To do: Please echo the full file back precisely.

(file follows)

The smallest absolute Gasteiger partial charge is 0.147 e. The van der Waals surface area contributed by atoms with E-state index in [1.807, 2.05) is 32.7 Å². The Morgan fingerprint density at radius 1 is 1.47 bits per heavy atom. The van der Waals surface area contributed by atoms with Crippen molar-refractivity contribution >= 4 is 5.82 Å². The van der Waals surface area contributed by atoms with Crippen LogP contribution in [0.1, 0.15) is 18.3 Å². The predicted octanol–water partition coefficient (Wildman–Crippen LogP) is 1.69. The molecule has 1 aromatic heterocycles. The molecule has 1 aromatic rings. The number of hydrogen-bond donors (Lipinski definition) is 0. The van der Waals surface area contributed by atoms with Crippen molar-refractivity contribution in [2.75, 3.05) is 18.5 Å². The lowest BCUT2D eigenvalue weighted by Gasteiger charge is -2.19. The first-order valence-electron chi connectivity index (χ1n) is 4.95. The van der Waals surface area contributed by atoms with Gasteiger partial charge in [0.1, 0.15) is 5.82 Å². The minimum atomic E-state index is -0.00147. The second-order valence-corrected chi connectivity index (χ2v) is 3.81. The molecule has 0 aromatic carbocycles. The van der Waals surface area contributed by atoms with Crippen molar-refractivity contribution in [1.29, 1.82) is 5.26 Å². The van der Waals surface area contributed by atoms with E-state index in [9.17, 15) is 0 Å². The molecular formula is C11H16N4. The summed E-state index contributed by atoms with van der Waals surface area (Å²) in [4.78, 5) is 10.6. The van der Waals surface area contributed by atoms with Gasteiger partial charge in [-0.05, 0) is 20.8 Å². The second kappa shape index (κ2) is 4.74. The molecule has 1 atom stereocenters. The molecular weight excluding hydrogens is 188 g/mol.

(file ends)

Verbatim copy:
The smallest absolute Gasteiger partial charge is 0.147 e. The van der Waals surface area contributed by atoms with E-state index in [1.807, 2.05) is 32.7 Å². The Morgan fingerprint density at radius 1 is 1.47 bits per heavy atom. The van der Waals surface area contributed by atoms with Crippen molar-refractivity contribution >= 4 is 5.82 Å². The van der Waals surface area contributed by atoms with Crippen LogP contribution in [0.1, 0.15) is 18.3 Å². The predicted octanol–water partition coefficient (Wildman–Crippen LogP) is 1.69. The molecule has 1 aromatic heterocycles. The molecule has 1 aromatic rings. The number of hydrogen-bond donors (Lipinski definition) is 0. The van der Waals surface area contributed by atoms with Crippen molar-refractivity contribution in [2.75, 3.05) is 18.5 Å². The lowest BCUT2D eigenvalue weighted by Gasteiger charge is -2.19. The first-order valence-electron chi connectivity index (χ1n) is 4.95. The van der Waals surface area contributed by atoms with Gasteiger partial charge in [0.1, 0.15) is 5.82 Å². The minimum atomic E-state index is -0.00147. The second-order valence-corrected chi connectivity index (χ2v) is 3.81. The molecule has 0 aromatic carbocycles. The van der Waals surface area contributed by atoms with Crippen molar-refractivity contribution in [1.29, 1.82) is 5.26 Å². The van der Waals surface area contributed by atoms with E-state index in [9.17, 15) is 0 Å². The molecular formula is C11H16N4. The summed E-state index contributed by atoms with van der Waals surface area (Å²) in [4.78, 5) is 10.6. The van der Waals surface area contributed by atoms with Gasteiger partial charge in [-0.05, 0) is 20.8 Å². The second kappa shape index (κ2) is 4.74. The molecule has 1 atom stereocenters. The molecular weight excluding hydrogens is 188 g/mol.